Lectures, seminars, tutorials, small group work and lab work.
Systems based learning is delivered as a series of sequential, integrated, systems based modules.
Anatomy taught through a combination of dissection, prosection and computer simulation.
As explained on the website overview of course structure, "The MBBS programme aspires to educate the 'UCL Doctor': a highly competent and scientifically literate clinician who is equipped to practise patient-centred medicine in a constantly changing modern world and has a foundation in the basic medical and social sciences. Each year is comprised of a number of themed integrated modules with Clinical and Professional Practice modules running vertically through the programme."
Year three is devoted to an intercalated BSc, mandatory for all except graduate students already in possession of a BSc degree. There are a wide range of options, including ‘Sport & Exercise Medical Sciences', Oncology, and ‘Mathematics, Computers, and Medicine' among others. As explained in discussion of intercalation on this medical school's website, "The iBSc year allows students to pursue an individual subject, of their choice, in considerable depth, with a strong emphasis on undertaking an extended research study."
Years one and two:
Years one and two at UCL are entitled ‘Fundamentals of Clinical Science', introducing students to scientific topics that run throughout the six year course. Systems-based modules in years one and two cover physiology of each organ-system. Theory is consolidated through early interaction with patients and healthcare professionals.
The third year intercalated BSc is mandatory for all except graduate students already in possession of a BSc degree. There are a wide range of options, including ‘Sport & Exercise Medical Sciences', Oncology, and ‘Mathematics, Computers, and Medicine' among others.
Year four at UCL combines extensive clinical experience with formal teaching, building on core concepts from years one and two. Students undertake three long placements, based in primary care and on hospital wards.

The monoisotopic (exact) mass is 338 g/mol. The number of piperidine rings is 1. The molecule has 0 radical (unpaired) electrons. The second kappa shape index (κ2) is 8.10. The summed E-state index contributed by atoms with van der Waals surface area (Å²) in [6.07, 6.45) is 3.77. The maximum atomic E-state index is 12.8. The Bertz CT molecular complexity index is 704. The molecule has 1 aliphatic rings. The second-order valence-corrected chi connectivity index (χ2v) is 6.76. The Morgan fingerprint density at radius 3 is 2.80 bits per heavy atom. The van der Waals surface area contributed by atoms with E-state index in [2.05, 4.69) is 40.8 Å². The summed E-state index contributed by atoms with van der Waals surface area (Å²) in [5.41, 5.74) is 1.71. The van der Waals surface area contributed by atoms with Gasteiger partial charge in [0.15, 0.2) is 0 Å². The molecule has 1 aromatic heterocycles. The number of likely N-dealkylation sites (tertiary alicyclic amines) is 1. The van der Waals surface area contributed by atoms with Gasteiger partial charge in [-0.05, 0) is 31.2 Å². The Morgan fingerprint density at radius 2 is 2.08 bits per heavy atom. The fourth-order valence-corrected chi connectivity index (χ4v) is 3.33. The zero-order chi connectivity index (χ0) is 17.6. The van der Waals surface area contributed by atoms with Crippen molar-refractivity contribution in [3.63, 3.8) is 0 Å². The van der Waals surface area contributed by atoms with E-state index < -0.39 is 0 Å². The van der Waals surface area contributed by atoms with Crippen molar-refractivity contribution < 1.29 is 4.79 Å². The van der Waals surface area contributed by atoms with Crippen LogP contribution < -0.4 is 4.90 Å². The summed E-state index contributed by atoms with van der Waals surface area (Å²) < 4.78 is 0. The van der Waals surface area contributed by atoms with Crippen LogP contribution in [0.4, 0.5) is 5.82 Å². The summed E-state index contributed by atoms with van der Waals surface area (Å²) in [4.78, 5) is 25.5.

Year five adopts a ‘Life Cycle' approach to teaching, with students undertaking placements from Paediatrics and Reproductive Medicine to Oncology and Palliative Care.
UCL's sixth and final year aims to prepare students for foundation training, with opportunities for long clinical placements and assistantships. The importance of evidence based Medicine is revisited, ensuring graduates are practitioners of patient-centred care.
This chart highlights gender and disability data reported by UCL to the General Medical Council (GMC), which has compiled this information into spreadsheets as part of its medical school annual return (MSAR) data sets.
Please note this data is retrospective, and that future numbers can vary from preceding years.
For comparison, we also include below all demographic data reported by this medical school to General Medical Council.
|Reporting year||Female students||Male students||Students with declared disability||Students without declared disability|
|2017-18||52.2% female students||47.8% male students||4.9% students with disability||95.1% students without disability|
|2016-17||50.7% female students||49.3% male students||5.6% students with disability||94.4% students without disability|
UCL medical school was established in 1998. Previously, teaching of medicine was based elsewhere and the current structure of UCL medical school derives from several mergers: in 1987, a merger between the medical schools of Middlesex Hospital (1746) and University College Hospital (1834), and a subsequent merger in 1998 with the Royal Free Hospital School of Medicine (founded as the London School of Medicine for Women in 1874).